This morning we confirmed that R will stay at camp for two more weeks. I’ve gone shopping for snacks to send up for her. Kosher ramen packets were on sale, so I cleared the shelf of them (for R and K.) I also bought a box of granola bars, some Bissli (an Israeli salty snack food,) and some water-flavouring drops. To paraphrase Jaws, we’re going to need a bigger bag.

Camping it up · Kids · parenting

Day 854: Staying at Camp

We’ve responded to camp, telling them that R can stay for however much longer she wants.

(“Can she stay until October?” Mr. December joked. Not funny.)

This means that R and K will be at camp together (when K isn’t out on a canoe trip.) It also means that anything R needs for the rest of camp can go up in the bus with K on Monday. Looks like I’m going shopping for snacks—likely Ramen and granola bars (kosher, of course.)

I’ll have to reschedule R’s appointments with the optometrist, orthodontist, and dentist. No big deal. She’ll be missing a visit to our family friends’ cottage and a visit from my brother and his family. She’ll probably be unhappy about the latter, but I guess a five-day family visit can’t compare with an extra two (or more) weeks at camp—especially when my brother will be back again towards the end of the summer.

We’ve had only two kids for the last three weeks, and now we’re just trading N for K but keeping the numbers steady. Having just two kids is so easy! And for those of you with two children who are feeling overwhelmed, I have a brilliant idea: I’ll lend you two of mine for two weeks. I guarantee you’ll feel the difference when they finally leave!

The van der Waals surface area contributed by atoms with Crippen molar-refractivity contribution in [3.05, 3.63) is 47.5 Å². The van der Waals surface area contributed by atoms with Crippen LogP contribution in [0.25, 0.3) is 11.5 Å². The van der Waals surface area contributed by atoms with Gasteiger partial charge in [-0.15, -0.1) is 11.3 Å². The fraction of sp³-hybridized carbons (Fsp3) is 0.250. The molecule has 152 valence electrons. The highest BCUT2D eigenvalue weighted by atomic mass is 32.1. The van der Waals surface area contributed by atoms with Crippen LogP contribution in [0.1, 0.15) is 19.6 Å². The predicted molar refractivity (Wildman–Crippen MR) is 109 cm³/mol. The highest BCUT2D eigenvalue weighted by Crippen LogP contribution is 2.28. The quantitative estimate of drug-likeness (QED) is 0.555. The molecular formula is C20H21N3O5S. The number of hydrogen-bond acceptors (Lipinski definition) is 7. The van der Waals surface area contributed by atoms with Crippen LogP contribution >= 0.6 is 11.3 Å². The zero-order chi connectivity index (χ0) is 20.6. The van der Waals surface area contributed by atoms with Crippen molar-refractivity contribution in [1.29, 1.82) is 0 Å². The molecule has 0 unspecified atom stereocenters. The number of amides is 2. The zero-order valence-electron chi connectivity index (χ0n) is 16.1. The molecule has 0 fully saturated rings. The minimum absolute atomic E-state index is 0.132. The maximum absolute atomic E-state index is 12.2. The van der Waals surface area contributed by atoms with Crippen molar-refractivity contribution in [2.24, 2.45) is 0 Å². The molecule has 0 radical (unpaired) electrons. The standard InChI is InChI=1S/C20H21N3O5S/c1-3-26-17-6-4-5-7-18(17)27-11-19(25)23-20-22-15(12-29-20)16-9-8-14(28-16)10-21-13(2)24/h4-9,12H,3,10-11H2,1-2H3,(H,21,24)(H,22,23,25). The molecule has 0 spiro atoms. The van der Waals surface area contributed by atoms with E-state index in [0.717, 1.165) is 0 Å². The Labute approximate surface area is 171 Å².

Sigh… I miss R already.

Notes to self:

  1. I went on a 10-minute bike ride today. Was able to actually pedal with my left leg for a bit. Accidentally put myself into a higher gear and didn’t notice until I’d gone several hundred metres.
  2. No kayaking today—my arms and shoulders were sore from the past two days, so I took today off. Back on the water tomorrow, though.
  3. I remembered to order the Hebrew workbooks we’ll be using this school year. I was unable to buy them anywhere in Israel, so I’ve once again ordered them from Boston.